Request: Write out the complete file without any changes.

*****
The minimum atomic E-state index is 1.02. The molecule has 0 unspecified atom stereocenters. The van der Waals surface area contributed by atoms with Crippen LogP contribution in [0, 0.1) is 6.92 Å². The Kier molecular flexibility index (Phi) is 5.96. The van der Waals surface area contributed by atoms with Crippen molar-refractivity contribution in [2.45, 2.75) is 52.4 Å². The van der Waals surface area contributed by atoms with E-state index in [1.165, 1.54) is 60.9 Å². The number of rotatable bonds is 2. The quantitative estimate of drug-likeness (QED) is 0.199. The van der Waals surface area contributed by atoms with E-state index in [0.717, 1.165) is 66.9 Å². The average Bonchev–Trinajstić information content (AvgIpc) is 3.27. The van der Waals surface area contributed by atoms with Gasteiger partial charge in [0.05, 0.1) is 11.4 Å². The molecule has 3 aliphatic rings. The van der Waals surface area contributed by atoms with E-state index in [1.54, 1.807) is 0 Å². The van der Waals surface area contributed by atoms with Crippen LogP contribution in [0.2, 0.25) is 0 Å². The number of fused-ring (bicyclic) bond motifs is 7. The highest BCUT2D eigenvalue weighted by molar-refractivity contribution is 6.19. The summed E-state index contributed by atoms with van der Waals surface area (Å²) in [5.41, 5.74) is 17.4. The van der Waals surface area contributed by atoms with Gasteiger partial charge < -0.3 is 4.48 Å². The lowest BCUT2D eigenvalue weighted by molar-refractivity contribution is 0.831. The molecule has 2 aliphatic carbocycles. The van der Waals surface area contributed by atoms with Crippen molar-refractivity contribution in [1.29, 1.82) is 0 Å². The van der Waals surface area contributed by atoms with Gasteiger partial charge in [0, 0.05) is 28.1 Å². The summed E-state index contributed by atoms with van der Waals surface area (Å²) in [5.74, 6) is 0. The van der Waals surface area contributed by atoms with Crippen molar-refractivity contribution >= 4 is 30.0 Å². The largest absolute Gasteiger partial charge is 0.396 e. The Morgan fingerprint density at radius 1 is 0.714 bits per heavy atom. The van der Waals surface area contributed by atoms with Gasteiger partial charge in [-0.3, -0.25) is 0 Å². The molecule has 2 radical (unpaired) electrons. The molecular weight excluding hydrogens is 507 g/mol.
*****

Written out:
The minimum atomic E-state index is 1.02. The molecule has 0 unspecified atom stereocenters. The van der Waals surface area contributed by atoms with Crippen LogP contribution in [0, 0.1) is 6.92 Å². The Kier molecular flexibility index (Phi) is 5.96. The van der Waals surface area contributed by atoms with Crippen molar-refractivity contribution in [2.45, 2.75) is 52.4 Å². The van der Waals surface area contributed by atoms with E-state index in [1.165, 1.54) is 60.9 Å². The number of rotatable bonds is 2. The quantitative estimate of drug-likeness (QED) is 0.199. The van der Waals surface area contributed by atoms with E-state index in [0.717, 1.165) is 66.9 Å². The average Bonchev–Trinajstić information content (AvgIpc) is 3.27. The van der Waals surface area contributed by atoms with Gasteiger partial charge in [0.05, 0.1) is 11.4 Å². The molecule has 3 aliphatic rings. The van der Waals surface area contributed by atoms with E-state index in [1.54, 1.807) is 0 Å². The van der Waals surface area contributed by atoms with Crippen LogP contribution in [0.2, 0.25) is 0 Å². The number of fused-ring (bicyclic) bond motifs is 7. The highest BCUT2D eigenvalue weighted by molar-refractivity contribution is 6.19. The summed E-state index contributed by atoms with van der Waals surface area (Å²) in [5.41, 5.74) is 17.4. The van der Waals surface area contributed by atoms with Gasteiger partial charge < -0.3 is 4.48 Å². The lowest BCUT2D eigenvalue weighted by molar-refractivity contribution is 0.831. The molecule has 2 aliphatic carbocycles. The van der Waals surface area contributed by atoms with Crippen molar-refractivity contribution in [1.29, 1.82) is 0 Å². The van der Waals surface area contributed by atoms with Gasteiger partial charge in [0, 0.05) is 28.1 Å². The summed E-state index contributed by atoms with van der Waals surface area (Å²) in [5.74, 6) is 0. The van der Waals surface area contributed by atoms with Crippen molar-refractivity contribution >= 4 is 30.0 Å². The largest absolute Gasteiger partial charge is 0.396 e. The Morgan fingerprint density at radius 1 is 0.714 bits per heavy atom. The van der Waals surface area contributed by atoms with Gasteiger partial charge in [-0.3, -0.25) is 0 Å². The molecule has 2 radical (unpaired) electrons. The molecular weight excluding hydrogens is 507 g/mol.